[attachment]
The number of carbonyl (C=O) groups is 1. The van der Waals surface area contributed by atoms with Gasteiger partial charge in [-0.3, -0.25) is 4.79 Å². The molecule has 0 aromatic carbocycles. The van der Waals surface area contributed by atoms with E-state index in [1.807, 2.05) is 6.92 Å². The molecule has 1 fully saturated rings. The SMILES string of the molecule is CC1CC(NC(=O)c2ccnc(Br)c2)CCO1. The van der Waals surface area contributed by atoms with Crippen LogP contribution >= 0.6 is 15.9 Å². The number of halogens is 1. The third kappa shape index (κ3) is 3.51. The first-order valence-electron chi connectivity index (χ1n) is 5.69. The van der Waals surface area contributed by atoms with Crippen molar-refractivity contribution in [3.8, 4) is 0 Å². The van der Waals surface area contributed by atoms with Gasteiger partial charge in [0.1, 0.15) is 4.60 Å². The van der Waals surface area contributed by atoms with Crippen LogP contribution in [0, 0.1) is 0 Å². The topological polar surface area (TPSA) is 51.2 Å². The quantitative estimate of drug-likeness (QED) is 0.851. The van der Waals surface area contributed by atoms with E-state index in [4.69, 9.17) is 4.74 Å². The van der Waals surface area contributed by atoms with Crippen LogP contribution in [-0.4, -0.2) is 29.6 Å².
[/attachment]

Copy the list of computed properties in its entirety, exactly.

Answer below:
The number of carbonyl (C=O) groups is 1. The van der Waals surface area contributed by atoms with Gasteiger partial charge in [-0.3, -0.25) is 4.79 Å². The molecule has 0 aromatic carbocycles. The van der Waals surface area contributed by atoms with E-state index in [1.807, 2.05) is 6.92 Å². The molecule has 1 fully saturated rings. The SMILES string of the molecule is CC1CC(NC(=O)c2ccnc(Br)c2)CCO1. The van der Waals surface area contributed by atoms with Crippen LogP contribution >= 0.6 is 15.9 Å². The number of halogens is 1. The third kappa shape index (κ3) is 3.51. The first-order valence-electron chi connectivity index (χ1n) is 5.69. The van der Waals surface area contributed by atoms with Crippen molar-refractivity contribution in [3.8, 4) is 0 Å². The van der Waals surface area contributed by atoms with Gasteiger partial charge in [0.1, 0.15) is 4.60 Å². The van der Waals surface area contributed by atoms with Crippen LogP contribution in [0, 0.1) is 0 Å². The topological polar surface area (TPSA) is 51.2 Å². The quantitative estimate of drug-likeness (QED) is 0.851. The van der Waals surface area contributed by atoms with E-state index in [4.69, 9.17) is 4.74 Å². The van der Waals surface area contributed by atoms with Crippen LogP contribution in [-0.4, -0.2) is 29.6 Å².